By: 1 December 2008

Patients have more information and choice available to them. Increased communication, new initiatives like “choose and book”, and the latest reports on the NHS are all influencing the way both our public and private health systems are developing. The internet in particular has an enormous influence as patients and their families trawl through the sites searching for useful, relevant information. Are surgeons providing easy to find useful information for their potential patients?

Lord Darzi's report 'High Quality Care for All' made some extremely poignant points with regard to information technology which suggests not:

Health in an age of information and connectivity
The implications for health and healthcare are profound. It is easier to access information on how to stay healthy than ever before. People are able to quickly and conveniently find information about treatment and diseases in a way that was previously impossible. They are able, and want, to engage with others online, sharing information and experiences. They want to do their own research, reflect on what their clinicians have told them and discuss issues from an informed position. The challenge is ensuring that people are able to access reliable information. Evidence shows that clinicians have sometimes been slower in exploiting the potential of new information sources, such as the internet, than others. If that trend continues, there is a danger that people will have to navigate through myth and hearsay, rather than get easy access to evidence-based medical knowledge.”

You may well have first hand experience of dealing with this myth and hearsay in your own clinics. Finding yourself talking to patients about products you have little or no personal experience of, or discussing the potential pitfalls of surgery abroad. A good friend on mine recently had a hip problem and went on-line to find a myriad of information (mainly from US surgeons, or Orthopaedic companies). Very little of what he found was useful in helping him make a real informed decision. In the end he went to the local hospital to see a surgeon who his GP referred him to and one suspects this is more often than not the norm.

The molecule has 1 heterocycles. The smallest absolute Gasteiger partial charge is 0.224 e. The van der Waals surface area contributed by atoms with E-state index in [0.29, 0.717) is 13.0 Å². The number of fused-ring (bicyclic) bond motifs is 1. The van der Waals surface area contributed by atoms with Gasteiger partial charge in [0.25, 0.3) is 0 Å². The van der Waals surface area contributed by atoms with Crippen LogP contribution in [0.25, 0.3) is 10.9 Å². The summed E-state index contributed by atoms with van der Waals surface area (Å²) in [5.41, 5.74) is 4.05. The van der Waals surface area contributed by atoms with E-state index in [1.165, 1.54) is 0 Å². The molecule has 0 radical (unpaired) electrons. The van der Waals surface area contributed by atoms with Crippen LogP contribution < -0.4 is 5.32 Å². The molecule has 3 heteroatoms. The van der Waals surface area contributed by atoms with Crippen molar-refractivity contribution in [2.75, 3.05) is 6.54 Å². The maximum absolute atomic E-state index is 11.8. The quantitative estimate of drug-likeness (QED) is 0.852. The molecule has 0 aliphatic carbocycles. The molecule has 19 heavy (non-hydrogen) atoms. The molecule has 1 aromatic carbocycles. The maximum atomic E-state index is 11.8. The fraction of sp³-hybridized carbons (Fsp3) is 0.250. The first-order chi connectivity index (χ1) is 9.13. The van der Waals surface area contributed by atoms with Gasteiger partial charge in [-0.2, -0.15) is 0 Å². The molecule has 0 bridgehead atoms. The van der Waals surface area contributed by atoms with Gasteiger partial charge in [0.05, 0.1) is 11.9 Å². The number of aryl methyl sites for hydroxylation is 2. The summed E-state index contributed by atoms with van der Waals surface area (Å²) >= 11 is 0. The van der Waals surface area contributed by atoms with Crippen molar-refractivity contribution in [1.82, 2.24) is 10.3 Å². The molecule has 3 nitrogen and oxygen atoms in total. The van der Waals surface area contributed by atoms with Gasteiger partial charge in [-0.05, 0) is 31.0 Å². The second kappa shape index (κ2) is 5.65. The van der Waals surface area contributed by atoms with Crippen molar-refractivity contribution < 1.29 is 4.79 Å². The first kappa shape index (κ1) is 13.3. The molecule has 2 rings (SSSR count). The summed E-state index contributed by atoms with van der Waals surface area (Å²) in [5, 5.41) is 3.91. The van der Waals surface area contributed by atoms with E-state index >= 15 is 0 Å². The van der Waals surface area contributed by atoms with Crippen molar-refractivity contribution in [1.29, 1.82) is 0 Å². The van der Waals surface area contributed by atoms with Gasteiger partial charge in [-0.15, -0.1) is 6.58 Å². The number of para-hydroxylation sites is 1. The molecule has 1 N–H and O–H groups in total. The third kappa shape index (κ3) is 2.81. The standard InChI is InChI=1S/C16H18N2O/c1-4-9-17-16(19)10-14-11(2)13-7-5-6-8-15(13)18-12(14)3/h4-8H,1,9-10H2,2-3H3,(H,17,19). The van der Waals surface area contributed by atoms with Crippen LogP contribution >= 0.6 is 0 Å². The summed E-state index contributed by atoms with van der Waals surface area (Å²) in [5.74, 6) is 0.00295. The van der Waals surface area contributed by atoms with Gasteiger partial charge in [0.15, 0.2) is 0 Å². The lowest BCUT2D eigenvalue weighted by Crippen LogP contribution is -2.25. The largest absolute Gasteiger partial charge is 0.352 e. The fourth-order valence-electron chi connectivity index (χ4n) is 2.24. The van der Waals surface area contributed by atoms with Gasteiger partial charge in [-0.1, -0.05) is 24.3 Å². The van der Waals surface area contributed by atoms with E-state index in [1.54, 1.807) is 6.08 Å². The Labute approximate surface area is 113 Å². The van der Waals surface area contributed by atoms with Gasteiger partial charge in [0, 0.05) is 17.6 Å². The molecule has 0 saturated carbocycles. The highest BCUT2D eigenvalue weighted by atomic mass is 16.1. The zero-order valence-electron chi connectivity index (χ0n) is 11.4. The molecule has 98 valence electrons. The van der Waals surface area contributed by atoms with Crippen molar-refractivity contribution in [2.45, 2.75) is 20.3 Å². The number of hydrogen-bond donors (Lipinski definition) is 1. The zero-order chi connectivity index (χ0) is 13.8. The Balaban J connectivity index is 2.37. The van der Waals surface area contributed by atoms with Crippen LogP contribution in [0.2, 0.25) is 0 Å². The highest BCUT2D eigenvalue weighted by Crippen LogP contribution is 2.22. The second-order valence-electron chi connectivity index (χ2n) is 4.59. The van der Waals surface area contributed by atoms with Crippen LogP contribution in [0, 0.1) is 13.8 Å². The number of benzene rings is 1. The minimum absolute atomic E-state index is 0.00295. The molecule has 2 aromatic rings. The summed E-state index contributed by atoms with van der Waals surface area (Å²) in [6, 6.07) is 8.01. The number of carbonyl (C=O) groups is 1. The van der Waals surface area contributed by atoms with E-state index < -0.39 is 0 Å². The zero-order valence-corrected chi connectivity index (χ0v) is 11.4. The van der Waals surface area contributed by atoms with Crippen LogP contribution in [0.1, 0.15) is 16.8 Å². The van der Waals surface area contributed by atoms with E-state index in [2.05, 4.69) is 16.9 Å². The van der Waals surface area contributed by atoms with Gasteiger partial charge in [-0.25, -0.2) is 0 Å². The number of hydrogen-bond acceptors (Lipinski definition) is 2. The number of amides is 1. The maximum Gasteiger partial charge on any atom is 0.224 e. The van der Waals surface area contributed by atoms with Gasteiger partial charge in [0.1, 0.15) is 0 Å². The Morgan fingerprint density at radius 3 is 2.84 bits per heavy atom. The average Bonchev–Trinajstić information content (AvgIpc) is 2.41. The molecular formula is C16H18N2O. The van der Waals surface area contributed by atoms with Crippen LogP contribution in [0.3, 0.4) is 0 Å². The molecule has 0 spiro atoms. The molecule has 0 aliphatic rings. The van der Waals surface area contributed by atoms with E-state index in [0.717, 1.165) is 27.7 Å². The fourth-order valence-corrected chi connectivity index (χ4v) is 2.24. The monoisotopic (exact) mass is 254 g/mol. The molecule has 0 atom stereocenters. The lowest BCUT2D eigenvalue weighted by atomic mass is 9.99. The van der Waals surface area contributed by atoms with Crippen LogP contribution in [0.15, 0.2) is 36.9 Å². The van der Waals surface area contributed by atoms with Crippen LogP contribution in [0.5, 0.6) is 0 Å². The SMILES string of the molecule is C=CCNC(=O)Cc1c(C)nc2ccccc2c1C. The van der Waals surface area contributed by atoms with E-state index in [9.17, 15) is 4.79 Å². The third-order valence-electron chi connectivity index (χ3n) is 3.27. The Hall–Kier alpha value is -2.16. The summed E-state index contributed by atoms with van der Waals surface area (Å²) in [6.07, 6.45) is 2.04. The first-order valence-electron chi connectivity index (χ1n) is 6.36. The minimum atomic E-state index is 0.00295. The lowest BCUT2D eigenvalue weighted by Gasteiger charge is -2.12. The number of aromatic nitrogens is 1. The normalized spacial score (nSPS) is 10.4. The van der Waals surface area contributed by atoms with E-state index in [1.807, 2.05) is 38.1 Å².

The relationship between Surgeon and Patient is a very special one. Nothing should influence that relationship, however your patients i.e. your customers, want information to make an informed decision, and GPs additionally need and want information on hip and knee procedures to advise their patients. If there is no information or insufficient information about you, or your hospital, then patients will not find you. They may look elsewhere for that information, and may be misled by “myth and hearsay”. Lord Darzi points out clinicians been slower to exploit the marketing potential and perhaps more surprisingly, this is also true of the private practice. If you look at many private hospital websites, information on surgeons who operate there, is often very scant. As part of our research, we looked at several sites recently and regularly found just the name of the surgeon; no photo; no information; no special skills; and no qualifications!

Many surgeons approach us wondering why more patients do not come to see them. The answer is simple – its marketing and you need to be active and make it easy for patients to find you. If patients want to find out about a particular surgeon or procedure where do they start? Even if they have been recommended a surgeon to go and see, there is very little information available on specific surgeons. Hospital sites vary enormously and the layperson is not familiar with who the manufacturers of implants are.